Military chefs converge at Fort Lee for 38th culinary training event
March 4, 2013
By Amy Perry
FORT LEE, Va. (March 4, 2013) -- Military chefs have begun arriving for the 38th Annual Military Culinary Arts Competitive Training Event that runs here through March 15.
The event began Monday and features military chefs at their finest, providing them with a unique training environment to learn from American Culinary Federation-certified chefs.
More than 200 chefs are scheduled to be on hand for the occasion, and they will compete in more than 500 events before the competition ends next week.
"The purpose of this competition is about sharing, training, and ultimately, bringing back that training material to your respective locations," said Chief Warrant Officer 3 Charles Talley Jr., Joint Culinary Center of Excellence advanced culinary division chief and team manager of the U.S. Army Culinary Arts Team. "In the end, you benefit the war-fighters -- those Soldiers, Sailors, Marines and Airmen -- who get the end result of what you produce."
This year's training event features service members from each branch of the military as well as several international teams scheduled to clash on Wednesday.
The cooking kicks off Tuesday with the Armed Forces Chef of the Year -- the top individual prize -- and 18 military members will be vying for the top honors.
The public days start Wednesday and are jam-packed with events to include table displays, live cooking (student teams, nutritional categories, etc.) and demonstrations for cake decorating and fruit carving.
In addition to the training event's traditional features, it also offers something fresh.
"We have a new event this year -- the Master's Competition," Talley said. "This features experienced military chefs who compete in a hot food event -- it's almost like 'Iron Chef.'"
The Master's get underway Wednesday -- the first public day -- and six chefs are currently scheduled to showcase their skills.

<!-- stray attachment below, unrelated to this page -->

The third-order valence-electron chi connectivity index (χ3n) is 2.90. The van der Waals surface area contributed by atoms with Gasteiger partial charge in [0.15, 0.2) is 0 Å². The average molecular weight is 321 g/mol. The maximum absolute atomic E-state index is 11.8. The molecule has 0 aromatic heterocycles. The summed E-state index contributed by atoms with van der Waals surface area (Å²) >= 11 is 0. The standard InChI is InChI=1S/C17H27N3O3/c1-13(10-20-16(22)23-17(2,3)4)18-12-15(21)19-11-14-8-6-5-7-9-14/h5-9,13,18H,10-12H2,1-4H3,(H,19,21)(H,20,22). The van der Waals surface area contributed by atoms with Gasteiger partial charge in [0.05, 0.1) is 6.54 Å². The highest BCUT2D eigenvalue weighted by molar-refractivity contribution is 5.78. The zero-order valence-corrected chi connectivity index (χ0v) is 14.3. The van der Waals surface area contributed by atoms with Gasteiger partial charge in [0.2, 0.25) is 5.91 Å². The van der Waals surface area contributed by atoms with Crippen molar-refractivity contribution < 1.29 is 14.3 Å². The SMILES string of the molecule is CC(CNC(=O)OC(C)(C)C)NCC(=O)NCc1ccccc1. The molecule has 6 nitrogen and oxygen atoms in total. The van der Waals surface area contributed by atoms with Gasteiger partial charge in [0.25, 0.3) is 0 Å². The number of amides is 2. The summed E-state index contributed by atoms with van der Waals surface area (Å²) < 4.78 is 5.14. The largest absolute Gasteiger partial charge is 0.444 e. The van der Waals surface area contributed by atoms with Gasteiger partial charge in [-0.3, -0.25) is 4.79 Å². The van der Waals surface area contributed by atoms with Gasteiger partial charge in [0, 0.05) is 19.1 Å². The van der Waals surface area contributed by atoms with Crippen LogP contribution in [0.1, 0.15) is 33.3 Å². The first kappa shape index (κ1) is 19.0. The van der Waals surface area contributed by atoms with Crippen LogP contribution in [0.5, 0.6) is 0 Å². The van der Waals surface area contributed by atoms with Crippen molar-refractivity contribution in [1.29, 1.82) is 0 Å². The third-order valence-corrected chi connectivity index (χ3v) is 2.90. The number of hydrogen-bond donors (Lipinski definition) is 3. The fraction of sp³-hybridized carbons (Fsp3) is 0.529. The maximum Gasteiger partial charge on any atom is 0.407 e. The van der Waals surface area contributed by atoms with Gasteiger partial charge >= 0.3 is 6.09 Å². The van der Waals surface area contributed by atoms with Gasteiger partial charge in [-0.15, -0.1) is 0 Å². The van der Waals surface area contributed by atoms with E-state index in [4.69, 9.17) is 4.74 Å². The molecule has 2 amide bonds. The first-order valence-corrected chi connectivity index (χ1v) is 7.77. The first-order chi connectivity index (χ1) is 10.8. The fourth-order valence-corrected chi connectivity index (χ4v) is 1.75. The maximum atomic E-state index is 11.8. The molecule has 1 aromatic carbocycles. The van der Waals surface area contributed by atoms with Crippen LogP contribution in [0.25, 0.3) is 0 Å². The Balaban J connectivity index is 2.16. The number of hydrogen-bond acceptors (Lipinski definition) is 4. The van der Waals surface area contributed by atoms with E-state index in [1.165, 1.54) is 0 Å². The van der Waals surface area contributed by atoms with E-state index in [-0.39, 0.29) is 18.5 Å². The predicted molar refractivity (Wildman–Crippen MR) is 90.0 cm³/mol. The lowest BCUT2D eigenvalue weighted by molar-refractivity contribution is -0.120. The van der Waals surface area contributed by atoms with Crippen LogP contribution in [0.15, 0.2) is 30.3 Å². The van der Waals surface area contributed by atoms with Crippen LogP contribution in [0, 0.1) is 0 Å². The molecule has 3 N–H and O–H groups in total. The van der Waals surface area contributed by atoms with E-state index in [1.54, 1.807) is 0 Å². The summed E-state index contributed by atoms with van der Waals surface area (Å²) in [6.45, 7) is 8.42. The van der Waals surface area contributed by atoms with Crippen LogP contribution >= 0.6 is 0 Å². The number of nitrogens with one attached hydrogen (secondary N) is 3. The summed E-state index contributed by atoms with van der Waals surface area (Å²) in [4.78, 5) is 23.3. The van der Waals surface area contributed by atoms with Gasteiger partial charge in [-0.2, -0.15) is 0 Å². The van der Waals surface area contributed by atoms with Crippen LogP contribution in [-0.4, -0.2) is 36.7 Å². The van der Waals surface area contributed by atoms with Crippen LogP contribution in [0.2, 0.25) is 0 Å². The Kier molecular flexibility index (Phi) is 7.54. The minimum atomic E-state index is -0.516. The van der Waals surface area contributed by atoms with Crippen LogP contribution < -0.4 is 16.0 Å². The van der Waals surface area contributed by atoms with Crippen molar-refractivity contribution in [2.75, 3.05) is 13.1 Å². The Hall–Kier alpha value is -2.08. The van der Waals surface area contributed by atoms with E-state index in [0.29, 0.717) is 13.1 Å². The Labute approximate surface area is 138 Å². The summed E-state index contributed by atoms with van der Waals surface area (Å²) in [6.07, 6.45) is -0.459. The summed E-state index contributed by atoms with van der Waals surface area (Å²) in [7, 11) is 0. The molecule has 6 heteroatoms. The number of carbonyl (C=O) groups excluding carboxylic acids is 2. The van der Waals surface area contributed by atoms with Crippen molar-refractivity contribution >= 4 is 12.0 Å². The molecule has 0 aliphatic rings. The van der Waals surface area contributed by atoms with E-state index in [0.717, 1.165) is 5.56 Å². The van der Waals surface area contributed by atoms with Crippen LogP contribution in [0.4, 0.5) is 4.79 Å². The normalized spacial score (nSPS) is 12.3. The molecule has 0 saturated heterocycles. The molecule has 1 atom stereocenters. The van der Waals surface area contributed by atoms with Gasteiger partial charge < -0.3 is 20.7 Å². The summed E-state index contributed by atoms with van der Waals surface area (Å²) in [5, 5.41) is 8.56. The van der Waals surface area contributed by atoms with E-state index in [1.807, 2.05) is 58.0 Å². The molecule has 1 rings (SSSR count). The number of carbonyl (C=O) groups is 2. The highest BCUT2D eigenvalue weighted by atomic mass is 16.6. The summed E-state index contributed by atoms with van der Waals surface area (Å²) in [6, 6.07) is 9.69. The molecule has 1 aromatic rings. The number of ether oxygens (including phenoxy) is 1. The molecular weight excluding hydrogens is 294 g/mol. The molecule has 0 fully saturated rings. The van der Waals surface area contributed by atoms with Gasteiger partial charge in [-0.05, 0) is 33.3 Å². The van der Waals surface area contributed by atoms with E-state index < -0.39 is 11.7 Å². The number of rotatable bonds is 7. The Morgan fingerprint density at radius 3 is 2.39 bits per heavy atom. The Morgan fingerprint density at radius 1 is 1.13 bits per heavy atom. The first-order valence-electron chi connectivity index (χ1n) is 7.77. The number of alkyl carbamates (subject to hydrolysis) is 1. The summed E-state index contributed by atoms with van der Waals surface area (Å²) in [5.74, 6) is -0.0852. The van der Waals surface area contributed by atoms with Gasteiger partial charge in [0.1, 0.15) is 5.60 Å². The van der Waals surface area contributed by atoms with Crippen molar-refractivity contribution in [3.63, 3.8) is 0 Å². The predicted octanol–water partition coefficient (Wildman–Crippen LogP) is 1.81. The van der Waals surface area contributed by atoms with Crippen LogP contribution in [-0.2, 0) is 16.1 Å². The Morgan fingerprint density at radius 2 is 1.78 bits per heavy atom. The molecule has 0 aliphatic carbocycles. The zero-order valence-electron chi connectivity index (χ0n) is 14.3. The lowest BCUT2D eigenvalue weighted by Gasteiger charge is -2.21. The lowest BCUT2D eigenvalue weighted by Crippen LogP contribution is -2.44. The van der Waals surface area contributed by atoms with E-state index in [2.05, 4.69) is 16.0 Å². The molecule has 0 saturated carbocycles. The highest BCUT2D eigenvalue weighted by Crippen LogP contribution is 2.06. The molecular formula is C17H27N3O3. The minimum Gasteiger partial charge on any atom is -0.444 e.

The top award -- Installation of the Year -- has been changed to Culinary Team of the Year, said Talley. Calling the award Installation of the Year wasn't representative of the teams who competed, as the U.S. Coast Guard and other joint teams often compete for the event's top award.
"It's the most prestigious award we give away," said Talley. "There's a big trophy, and it's typically a team who has won a lot of medals. Changing the award name is more reflective of the award."
Talley -- who served as team manager for the winning Installation of the Year team from Fort Bliss, Texas, in 2007 -- said it's exciting to be on the administrative end of the event.
"What I look forward to most is seeing that young military chef come to Fort Lee and see that young chef get trained on multiple skill sets that contribute to their growth and development," he said. "That's my motivation. This event is about molding the future of our respective food programs."
Thinking back to his first competition, Talley said he was amazed when he saw the scope of it all.
"I thought I bit off more than I could chew," he said. "After I saw the different skill sets of the other competitors, and although I thought I had a certain skill level, I didn't know what I was getting into. It opened my mind and made me want to be better. This competition is about training. When you leave here, you leave a little bit better."
While the chefs earn ACF medals, training is the most important aspect of the event, added Talley.
"It's always been a training event," he said. "You can go back to the first year it was executed -- at the end of the day, it's about training. Commands send their respective food service professionals here with the hopes they are going to bring things back to their facilities."